The Girl in the House
It’s always obvious when death has invaded a house. Often, we pull the shades and reduce the ambient light. We speak in hushed tones and anxious whispers. Some of us putter about, trying to put things in order in the midst of the chaos. Others of us sit staring into space, stunned into inaction by the incursion of the dark power.
Functionaries come and go – clergy (perhaps), funeral home staff, sometimes medical and hospice workers, sometimes law enforcement (depending on the situation and the state). Someone is often on the phone and/or the computer, contacting other loved ones and friends with the news of the death.
As others learn of the death, they come to the door – often with food in hand. Some sit for a while in silence or in tears. Some take it upon themselves to orchestrate the grieving for a bit. Some simply want to learn if the reports are true.
Whether one thinks that Death is an actual “spirit” or a sociological event, an emotional pall is cast over the house, just as a pall will be cast over the coffin in some of our traditions. There is nothing more to say, nothing more to do. There is only waiting – waiting for events to take their course, for the reality to set in fully, for the next ring of the doorbell.
Death had attacked the home of Jairus and penetrated the body of his daughter. He learned that the situation was hopeless even as he pursued the one, last, desperate strategy of recruiting Jesus to mount a rescue. There was no point in bothering Jesus further, the messengers said. After all, dead is dead. And that is that.
Jesus is undeterred. “Don’t be afraid,” he tells Jairus. “Just keep on having faith.” There is that theme of resilient reliance that we have encountered in Mark’s account. It seems clear that in Mark’s faith community, there was a definite danger that disciples were on the point of giving up their trust in Jesus in the face of suffering and adversity.
The people in the know wondered why Jesus would continue so cruelly to sustain the hope of the panicking parent. They ridiculed Jesus’ confidence, so he kicked them out of the house.
Now, let’s pause for a moment here. Jesus went into the house. That may seem like an innocent detail but think back a bit. “But no one can enter a strong man’s house and plunder his property,” Jesus declared in Mark 3:27 (NRSV), “without first tying up the strong man; then indeed the house can be plundered.” Jesus went into the house.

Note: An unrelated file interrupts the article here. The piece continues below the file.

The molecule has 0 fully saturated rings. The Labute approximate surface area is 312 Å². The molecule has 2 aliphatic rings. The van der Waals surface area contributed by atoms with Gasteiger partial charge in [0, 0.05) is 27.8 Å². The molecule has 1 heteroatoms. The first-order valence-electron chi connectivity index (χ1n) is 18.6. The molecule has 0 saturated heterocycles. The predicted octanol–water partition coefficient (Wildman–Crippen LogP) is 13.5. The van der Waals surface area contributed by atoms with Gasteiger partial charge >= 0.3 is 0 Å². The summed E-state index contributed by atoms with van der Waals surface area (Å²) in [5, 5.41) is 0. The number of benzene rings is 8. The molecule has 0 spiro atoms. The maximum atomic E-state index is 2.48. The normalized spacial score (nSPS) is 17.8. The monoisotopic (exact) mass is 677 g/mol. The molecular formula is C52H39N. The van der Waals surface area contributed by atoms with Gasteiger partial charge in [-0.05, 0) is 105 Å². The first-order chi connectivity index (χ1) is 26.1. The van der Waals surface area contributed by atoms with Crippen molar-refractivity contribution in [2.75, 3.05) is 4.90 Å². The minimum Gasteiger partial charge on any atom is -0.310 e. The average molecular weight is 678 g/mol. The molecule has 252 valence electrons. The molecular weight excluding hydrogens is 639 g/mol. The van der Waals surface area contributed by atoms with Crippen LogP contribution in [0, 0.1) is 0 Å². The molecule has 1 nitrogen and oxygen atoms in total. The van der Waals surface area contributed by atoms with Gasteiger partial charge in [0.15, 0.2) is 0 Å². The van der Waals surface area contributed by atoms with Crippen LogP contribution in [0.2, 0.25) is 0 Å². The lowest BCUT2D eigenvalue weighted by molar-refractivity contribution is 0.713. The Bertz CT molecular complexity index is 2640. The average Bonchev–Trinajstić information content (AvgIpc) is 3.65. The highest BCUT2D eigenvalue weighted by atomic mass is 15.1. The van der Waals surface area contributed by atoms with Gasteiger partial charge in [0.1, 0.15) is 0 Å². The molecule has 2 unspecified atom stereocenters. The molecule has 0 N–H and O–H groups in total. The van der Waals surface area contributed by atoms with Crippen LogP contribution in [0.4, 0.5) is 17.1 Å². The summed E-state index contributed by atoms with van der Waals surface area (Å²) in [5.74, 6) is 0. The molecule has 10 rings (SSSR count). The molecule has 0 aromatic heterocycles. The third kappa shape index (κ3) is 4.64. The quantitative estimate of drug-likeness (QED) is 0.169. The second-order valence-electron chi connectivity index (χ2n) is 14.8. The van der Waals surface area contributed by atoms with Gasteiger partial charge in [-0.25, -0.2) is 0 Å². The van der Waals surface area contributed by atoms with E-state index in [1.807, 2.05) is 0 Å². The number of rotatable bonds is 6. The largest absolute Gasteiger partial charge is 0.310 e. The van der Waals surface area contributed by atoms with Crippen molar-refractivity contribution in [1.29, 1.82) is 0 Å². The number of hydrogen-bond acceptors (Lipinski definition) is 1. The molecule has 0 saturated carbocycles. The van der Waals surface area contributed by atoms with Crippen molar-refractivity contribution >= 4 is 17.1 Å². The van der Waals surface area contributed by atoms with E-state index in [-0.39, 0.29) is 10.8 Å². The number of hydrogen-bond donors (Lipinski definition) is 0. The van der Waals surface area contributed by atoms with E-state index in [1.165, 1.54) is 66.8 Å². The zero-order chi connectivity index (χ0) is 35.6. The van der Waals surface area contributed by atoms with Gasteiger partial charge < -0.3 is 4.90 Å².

The power of death had invaded that house and taken a little girl prisoner. The “strong man” was in charge of things. Only the Stronger One could enter that house and tie up Satan. Then the hostage could be released. Jesus enacts the little parable in Mark 3 as he enters the house of Jairus and takes it back for healing and salvation.
I’ve observed in earlier posts that this idea of the Reign of God as an invasion of healing and salvation is important in Mark’s account. Even the story of the woman in the crowd carries this sense. Jesus’ power of healing and salvation is so pervasive that sometimes it just pours out of him on its own. Touching Jesus’ garment was a bit lit grabbing hold of a live wire. The connection was made, and the power flowed.
Jesus went into the house. He overwhelmed the Strong Man and drove out the spirit of death in that house. The boundary between exorcisms and healings is always fuzzy in Mark’s miracle stories. It’s fuzzy because healing and exorcism accomplish much the same thing. The forces of sin, death, and the devil must be driven out of the house so the forces of forgiveness, life, and salvation can take their rightful place.
Jesus has no time for scoffers – those who by their resigned realism end up cooperating with the dark invader. So, out they go. Those who have even a shred of hope are welcome – especially that desperate mom and dad who simply want their daughter back.
Jesus takes her by the hand and speaks tenderly. Little girl, get up! Some commentators note that “Talitha” can also be translated as “little lamb.” These are words warm compassion and deep humanity. There is no delay in the response. She’s up and hungry! She is twelve, after all.